Peder Balke's North Cape by Moonlight (Private collection, Oslo, 1848)He did not have far to go as an artist either. He had also met a far greater exponent of Northern Romanticism, in Caspar David Friedrich, and drenched himself in its tenets. He keeps returning to moonlight and cold grays—as well as to sky, rocks, and coastlines. On an earlier trip to Stockholm, his rare cityscape pushes the skyline into the distance, with steeples as bare as masts against a stormy sea. Moonlight only hardens the crests of the waves. "Human beings," he wrote, "the children of nature, take a secondary role."

With the North Cape, Balke settled at last on his formula. A broad arc of clouds tops an otherwise empty sky, with the moon at its center, like the savior in a painting from Baroque Italy. The broken rhythms of a rocky shore define the scale—much as, a few years later, nearly abstract waves will define the horizon. The painting's most prominent feature, a sheer cliff, could pass for arctic ice. A small boat makes its way into the distance, with a man standing above its crew like Washington crossing the Delaware. Wherever the painter now goes, mountains or even a waterfall will appear to be rising, and the boat will be making its way.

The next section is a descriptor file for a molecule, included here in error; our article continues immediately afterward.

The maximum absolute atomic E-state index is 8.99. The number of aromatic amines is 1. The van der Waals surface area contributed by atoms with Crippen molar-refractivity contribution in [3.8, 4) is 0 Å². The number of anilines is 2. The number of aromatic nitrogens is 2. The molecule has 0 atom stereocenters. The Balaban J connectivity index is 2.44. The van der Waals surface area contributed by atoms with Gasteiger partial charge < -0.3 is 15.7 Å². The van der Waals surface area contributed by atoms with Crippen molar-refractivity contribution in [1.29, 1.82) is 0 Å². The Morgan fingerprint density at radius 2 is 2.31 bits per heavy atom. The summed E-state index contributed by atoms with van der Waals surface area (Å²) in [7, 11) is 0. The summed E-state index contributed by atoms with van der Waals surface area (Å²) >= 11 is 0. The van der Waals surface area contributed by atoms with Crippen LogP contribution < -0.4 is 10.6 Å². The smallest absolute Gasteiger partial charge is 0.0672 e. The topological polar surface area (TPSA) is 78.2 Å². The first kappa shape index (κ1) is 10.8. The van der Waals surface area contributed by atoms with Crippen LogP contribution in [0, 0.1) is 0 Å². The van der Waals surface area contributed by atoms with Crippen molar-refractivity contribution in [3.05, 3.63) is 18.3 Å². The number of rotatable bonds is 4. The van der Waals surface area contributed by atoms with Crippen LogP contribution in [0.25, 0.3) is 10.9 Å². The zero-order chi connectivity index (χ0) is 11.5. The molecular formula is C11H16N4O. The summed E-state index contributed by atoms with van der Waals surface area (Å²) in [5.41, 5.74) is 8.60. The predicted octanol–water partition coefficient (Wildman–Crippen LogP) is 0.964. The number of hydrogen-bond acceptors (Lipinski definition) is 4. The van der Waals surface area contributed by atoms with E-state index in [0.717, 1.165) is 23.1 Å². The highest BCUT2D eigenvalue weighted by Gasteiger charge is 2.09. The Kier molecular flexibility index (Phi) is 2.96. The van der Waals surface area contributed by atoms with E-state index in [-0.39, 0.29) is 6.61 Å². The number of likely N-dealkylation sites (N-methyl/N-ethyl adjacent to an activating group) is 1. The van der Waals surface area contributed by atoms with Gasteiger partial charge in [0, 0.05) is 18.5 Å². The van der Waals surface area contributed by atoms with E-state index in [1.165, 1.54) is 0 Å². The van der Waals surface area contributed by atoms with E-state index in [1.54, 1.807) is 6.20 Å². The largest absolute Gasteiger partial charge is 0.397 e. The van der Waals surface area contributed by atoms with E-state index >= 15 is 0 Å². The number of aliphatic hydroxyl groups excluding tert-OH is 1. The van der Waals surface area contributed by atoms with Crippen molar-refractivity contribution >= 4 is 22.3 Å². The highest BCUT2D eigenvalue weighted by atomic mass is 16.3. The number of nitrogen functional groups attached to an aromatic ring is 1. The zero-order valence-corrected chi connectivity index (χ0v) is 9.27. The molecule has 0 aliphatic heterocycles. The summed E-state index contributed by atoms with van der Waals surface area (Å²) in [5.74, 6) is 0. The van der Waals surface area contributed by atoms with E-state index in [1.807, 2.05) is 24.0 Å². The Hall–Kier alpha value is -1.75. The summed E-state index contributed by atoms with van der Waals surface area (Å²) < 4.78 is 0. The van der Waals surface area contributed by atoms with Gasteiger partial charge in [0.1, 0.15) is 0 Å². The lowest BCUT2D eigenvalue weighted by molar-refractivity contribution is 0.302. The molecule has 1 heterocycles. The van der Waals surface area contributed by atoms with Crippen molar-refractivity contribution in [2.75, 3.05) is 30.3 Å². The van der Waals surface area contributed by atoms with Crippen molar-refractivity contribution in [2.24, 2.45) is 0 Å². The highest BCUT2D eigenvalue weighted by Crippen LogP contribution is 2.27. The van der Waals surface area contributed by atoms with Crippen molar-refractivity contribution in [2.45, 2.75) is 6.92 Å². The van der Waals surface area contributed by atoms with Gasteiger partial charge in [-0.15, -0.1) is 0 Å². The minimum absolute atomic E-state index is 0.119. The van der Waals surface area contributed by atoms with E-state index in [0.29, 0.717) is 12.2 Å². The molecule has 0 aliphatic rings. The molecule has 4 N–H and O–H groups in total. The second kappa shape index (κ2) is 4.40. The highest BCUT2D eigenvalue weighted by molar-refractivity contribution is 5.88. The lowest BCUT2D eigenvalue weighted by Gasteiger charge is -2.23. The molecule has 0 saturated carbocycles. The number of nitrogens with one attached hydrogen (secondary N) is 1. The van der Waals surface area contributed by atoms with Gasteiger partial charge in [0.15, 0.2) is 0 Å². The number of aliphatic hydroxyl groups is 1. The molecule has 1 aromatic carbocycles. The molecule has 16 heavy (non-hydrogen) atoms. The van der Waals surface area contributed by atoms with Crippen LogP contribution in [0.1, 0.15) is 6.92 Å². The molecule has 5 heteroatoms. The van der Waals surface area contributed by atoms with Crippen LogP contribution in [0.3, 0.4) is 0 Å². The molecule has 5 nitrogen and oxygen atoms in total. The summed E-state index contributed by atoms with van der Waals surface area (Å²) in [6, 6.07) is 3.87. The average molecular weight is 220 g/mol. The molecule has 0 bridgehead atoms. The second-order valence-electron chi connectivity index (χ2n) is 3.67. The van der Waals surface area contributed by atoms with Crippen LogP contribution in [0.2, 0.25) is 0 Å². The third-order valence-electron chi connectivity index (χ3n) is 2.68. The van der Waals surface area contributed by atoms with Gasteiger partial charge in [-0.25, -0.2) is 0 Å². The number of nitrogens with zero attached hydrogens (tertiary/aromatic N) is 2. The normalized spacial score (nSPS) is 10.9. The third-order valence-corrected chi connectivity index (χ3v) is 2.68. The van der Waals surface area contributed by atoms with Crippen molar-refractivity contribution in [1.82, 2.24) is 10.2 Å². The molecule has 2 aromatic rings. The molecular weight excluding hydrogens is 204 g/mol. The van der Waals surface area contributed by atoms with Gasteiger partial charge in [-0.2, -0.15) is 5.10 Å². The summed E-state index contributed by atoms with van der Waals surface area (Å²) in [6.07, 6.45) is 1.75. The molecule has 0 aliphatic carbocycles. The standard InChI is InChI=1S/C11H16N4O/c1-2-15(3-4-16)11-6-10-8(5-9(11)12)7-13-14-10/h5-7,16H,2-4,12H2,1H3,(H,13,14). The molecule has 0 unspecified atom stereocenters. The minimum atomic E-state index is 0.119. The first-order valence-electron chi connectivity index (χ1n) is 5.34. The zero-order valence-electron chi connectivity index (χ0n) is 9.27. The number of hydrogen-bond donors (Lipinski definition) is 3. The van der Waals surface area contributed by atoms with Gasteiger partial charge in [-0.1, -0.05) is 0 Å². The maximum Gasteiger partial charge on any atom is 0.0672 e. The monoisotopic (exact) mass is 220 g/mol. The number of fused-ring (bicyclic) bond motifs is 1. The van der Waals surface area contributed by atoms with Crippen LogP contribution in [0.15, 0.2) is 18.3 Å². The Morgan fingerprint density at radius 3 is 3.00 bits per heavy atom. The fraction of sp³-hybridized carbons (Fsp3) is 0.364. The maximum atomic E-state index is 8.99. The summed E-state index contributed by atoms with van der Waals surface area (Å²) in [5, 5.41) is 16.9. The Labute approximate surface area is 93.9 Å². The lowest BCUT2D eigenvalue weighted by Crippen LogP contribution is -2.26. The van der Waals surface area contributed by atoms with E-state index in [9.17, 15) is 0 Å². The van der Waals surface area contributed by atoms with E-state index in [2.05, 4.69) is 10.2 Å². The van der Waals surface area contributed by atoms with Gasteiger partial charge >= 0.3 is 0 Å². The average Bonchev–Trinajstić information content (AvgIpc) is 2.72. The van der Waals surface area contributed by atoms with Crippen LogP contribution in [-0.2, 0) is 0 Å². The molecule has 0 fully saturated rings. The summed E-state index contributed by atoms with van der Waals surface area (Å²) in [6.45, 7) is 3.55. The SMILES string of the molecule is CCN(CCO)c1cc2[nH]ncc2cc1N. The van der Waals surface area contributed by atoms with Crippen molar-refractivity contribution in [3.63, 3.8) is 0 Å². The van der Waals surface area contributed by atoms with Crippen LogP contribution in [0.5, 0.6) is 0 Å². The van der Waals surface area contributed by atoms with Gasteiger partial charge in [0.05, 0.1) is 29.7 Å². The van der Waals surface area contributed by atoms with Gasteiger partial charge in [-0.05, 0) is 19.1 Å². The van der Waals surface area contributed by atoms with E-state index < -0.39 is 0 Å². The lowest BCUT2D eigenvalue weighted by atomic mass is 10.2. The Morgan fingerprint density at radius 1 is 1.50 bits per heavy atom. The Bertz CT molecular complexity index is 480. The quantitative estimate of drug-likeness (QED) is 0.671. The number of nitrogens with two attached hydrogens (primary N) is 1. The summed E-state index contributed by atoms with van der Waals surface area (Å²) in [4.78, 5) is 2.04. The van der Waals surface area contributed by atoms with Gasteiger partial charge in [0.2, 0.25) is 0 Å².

People, then, have a role after all, even an active role, but nowhere near so much as in his predecessors. He does not treat ports as the site of boundless activity, like J. M. W. Turner. He does not transform the sky, again like Turner, into an apocalypse—or, like John Constable, into a singular record of changing weather. When the Met turns from him to Dahl, the scene seems to plunge all at once into depth, color, and vegetation. For Balke, only a near absence of human transformation approaches the sublime. As he also wrote, he is interested not in what the mind brings to nature, but in the "impression made on the eye and mind."